This result validates the author’s statement and provides evidence that urbanization can encourage innate immune cells to maintain an enhanced pro-inflammatory state.
Finally, although most studies have focused on the role of microorganisms and their metabolites in preventing and triggering inflammation, it is important to pay attention to the contribution of non-microbial or “sterile” molecules directly obtained from the diet, such as ω -3 fatty acid and tryptophan metabolites. The omega-3 fatty acids found in plant and marine oils interact with the receptor GPR120 and have anti-inflammatory effects, and are believed to prevent chronic inflammatory diseases.
ryptophan metabolites bind to aromatic hydrocarbon receptors and receptors GPR35 and GPR109A to promote immune tolerance and intestinal homeostasis. The research team noted that a total of 348 metabolites are up-regulated in the rural plasma metabolome and may be involved in preventing inflammation. The most highly upregulated of these metabolites are food-derived flavonoids.
These polyphenol molecules found in many plants have many effects on the immune system, leading to several anti-inflammatory benefits. Using the aforementioned isolated human monocyte model, the research team was able to eliminate the onset of inflammation induced by the serum of urban residents by providing the most abundant flavonoids in the rural population of apigenin.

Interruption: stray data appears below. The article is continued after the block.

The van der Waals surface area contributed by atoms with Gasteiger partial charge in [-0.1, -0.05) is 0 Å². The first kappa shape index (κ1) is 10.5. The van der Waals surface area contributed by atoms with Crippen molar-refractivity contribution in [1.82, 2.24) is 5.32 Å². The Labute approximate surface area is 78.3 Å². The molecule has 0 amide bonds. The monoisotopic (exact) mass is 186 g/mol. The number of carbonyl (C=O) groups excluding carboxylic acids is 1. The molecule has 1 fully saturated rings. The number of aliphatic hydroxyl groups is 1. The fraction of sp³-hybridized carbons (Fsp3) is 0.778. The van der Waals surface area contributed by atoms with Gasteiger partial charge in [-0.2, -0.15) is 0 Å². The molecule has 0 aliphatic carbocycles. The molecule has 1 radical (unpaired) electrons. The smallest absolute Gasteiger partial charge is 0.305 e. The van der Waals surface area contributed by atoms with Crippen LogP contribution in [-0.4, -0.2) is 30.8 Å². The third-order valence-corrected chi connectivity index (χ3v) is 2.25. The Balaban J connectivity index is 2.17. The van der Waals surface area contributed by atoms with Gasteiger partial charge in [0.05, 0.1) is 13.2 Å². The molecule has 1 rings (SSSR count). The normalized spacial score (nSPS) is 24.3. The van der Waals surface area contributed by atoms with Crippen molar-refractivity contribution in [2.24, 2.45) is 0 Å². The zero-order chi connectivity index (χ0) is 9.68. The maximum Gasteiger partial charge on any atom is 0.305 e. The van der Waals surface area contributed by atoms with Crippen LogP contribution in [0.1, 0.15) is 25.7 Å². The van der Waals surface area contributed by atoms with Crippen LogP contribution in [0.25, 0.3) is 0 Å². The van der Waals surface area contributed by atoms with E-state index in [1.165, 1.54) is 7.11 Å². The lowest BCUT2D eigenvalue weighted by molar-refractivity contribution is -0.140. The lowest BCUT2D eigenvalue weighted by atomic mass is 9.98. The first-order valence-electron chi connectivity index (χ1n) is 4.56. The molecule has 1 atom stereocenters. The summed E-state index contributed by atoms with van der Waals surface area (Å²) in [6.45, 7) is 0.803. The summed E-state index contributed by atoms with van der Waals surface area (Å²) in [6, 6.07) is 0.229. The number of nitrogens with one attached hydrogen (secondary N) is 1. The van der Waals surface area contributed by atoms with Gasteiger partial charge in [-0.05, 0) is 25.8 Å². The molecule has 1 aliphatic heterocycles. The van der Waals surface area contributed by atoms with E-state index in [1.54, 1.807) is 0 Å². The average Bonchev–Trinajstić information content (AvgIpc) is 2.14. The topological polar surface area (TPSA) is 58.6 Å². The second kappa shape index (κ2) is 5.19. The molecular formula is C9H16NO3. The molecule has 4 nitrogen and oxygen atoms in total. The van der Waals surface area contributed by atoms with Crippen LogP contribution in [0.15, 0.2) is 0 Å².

They identified at least one dietary metabolite with the ability to prevent inflammation, indicating that it is possible to develop a therapeutic drug to prevent inflammatory non-communicable diseases.
In summary, this research by the research team strengthens and expands the research team’s knowledge that urbanization and Westernized diet affect immune cells to exhibit pro-inflammatory phenotypes and increase the risk of noncommunicable diseases.
Although these authors focused on the shift to Western diets as a factor in driving this change, the other lifestyle changes mentioned earlier in this review also have a major impact on the immune system that cannot be ignored.
Closely related to all these changes is the gut microbiome, which was not examined in this study but plays a major role in immune regulation. The modular nature of the research group helps to justify the author’s attention to diet.
There are many articles studying the immunological effects of the microbiome and microbial-derived metabolites. The study provides a different perspective by identifying and directly testing diet-derived flavonoid metabolites.
Research investigating the immunomodulatory effects of diet and related metabolites can encourage the implementation of dietary intervention strategies in low- and middle-income countries to prevent the continuous increase of non-communicable diseases, and may help develop treatment methods in Western countries and this shift in diet Has been consolidated for generations. (
Differences in diet lead to changes in serum metabolites of urban and rural residents, which affects the degree of inflammation. doi.org/10.1038/s41590-021-00880-x
(source:internet, reference only)